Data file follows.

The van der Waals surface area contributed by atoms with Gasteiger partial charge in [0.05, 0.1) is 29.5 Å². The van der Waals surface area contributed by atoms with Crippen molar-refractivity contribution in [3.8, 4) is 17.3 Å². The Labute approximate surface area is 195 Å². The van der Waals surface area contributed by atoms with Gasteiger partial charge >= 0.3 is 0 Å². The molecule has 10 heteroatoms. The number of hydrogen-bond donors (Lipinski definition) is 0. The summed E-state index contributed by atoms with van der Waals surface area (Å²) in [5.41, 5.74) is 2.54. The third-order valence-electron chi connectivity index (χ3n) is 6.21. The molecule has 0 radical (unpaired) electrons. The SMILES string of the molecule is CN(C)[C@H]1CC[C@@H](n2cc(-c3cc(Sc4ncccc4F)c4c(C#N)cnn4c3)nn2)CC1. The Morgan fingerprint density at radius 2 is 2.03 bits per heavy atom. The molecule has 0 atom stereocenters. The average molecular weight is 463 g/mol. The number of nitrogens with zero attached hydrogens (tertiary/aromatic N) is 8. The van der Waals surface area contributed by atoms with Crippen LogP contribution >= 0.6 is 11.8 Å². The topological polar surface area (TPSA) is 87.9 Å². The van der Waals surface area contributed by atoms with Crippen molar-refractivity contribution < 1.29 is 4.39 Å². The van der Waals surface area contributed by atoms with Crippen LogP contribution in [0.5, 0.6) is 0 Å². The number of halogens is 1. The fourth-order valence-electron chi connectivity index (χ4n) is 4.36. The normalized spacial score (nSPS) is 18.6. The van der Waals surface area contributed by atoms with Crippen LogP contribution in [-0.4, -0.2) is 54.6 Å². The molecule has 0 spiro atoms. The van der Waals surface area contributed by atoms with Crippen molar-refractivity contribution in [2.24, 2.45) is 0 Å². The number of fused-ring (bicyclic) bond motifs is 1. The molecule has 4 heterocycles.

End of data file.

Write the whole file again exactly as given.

The van der Waals surface area contributed by atoms with Gasteiger partial charge in [0.05, 0.1) is 29.5 Å². The van der Waals surface area contributed by atoms with Crippen molar-refractivity contribution in [3.8, 4) is 17.3 Å². The Labute approximate surface area is 195 Å². The van der Waals surface area contributed by atoms with Gasteiger partial charge >= 0.3 is 0 Å². The molecule has 10 heteroatoms. The number of hydrogen-bond donors (Lipinski definition) is 0. The summed E-state index contributed by atoms with van der Waals surface area (Å²) in [5.41, 5.74) is 2.54. The third-order valence-electron chi connectivity index (χ3n) is 6.21. The molecule has 0 radical (unpaired) electrons. The SMILES string of the molecule is CN(C)[C@H]1CC[C@@H](n2cc(-c3cc(Sc4ncccc4F)c4c(C#N)cnn4c3)nn2)CC1. The Morgan fingerprint density at radius 2 is 2.03 bits per heavy atom. The molecule has 0 atom stereocenters. The average molecular weight is 463 g/mol. The number of nitrogens with zero attached hydrogens (tertiary/aromatic N) is 8. The van der Waals surface area contributed by atoms with Crippen LogP contribution >= 0.6 is 11.8 Å². The topological polar surface area (TPSA) is 87.9 Å². The van der Waals surface area contributed by atoms with Crippen molar-refractivity contribution < 1.29 is 4.39 Å². The van der Waals surface area contributed by atoms with Crippen LogP contribution in [0.5, 0.6) is 0 Å². The number of halogens is 1. The fourth-order valence-electron chi connectivity index (χ4n) is 4.36. The normalized spacial score (nSPS) is 18.6. The van der Waals surface area contributed by atoms with Crippen LogP contribution in [-0.4, -0.2) is 54.6 Å². The molecule has 0 spiro atoms. The van der Waals surface area contributed by atoms with Crippen molar-refractivity contribution in [2.24, 2.45) is 0 Å². The number of fused-ring (bicyclic) bond motifs is 1. The molecule has 4 heterocycles.